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HELEN REILLY. The Line-Up (1934).

30 Aug

Timothy Arden, an oil-rich patriarch who made his fortune in Tulsa before decamping to Manhattan to spend it, dies by apparently natural means. But odd circumstances, including a $10,000 check ostensibly made out by Arden to his personal secretary, lead Inspector Christopher McKee to suspect foul play.Line-UpNewPB.jpg An autopsy bears out that hunch: It was chloroform poisoning that caused the tycoon’s dark, ungenerous heart to fail. Suspicion falls on the secretary, George Benson, whose bland front conceals a criminal past. Then Benson, too, succumbs to poisoning. McKee’s working theory is that a hidden hand drove the secretary to kill, before killing him in turn. But whose hand was it?

The “line-up” of the title refers to the standard perp-identification routine, practiced by police everywhere (a highlight of this book is Reilly‘s doting descriptions of NYPD procedure), yet it might as well describe the long train of potential murderers who file their way indistinguishably through McKee’s investigation. There are characters aplenty here, but very little characterization. Even McKee lacks the clear contours that enable other fictional detectives to catch and hold readerly interest. A smartly conceived puzzle does lie in wait for him, however, and he does unravel it, after a lot of harum-scarum action of the “Had I But Known” sort. What Reilly does best, meanwhile, is to evoke time and place. Setting her tale during the week that spans Christmas, 1933, she directs McKee across snow-covered Gotham streets—from a luxury apartment hotel near Washington Square to an Upper East Side sanitarium for the worried wealthy, and to seedier parts beyond.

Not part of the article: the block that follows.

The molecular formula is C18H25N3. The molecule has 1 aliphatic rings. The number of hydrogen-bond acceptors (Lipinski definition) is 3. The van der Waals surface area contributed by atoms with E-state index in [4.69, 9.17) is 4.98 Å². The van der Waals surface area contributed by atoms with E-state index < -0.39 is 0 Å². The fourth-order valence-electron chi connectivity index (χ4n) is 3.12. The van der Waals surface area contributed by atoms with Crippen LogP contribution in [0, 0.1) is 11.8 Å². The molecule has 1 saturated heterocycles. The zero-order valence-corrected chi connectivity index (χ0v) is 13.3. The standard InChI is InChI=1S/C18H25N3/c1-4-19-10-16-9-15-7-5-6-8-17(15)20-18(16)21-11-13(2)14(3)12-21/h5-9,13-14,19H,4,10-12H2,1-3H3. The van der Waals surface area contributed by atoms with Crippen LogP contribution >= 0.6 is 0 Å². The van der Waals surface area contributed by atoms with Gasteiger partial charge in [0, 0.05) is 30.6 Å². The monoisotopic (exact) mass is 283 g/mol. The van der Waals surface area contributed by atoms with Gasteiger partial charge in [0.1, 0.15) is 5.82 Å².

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Posted by on August 30, 2010 in American, Golden Age, Novel, Procedural

 

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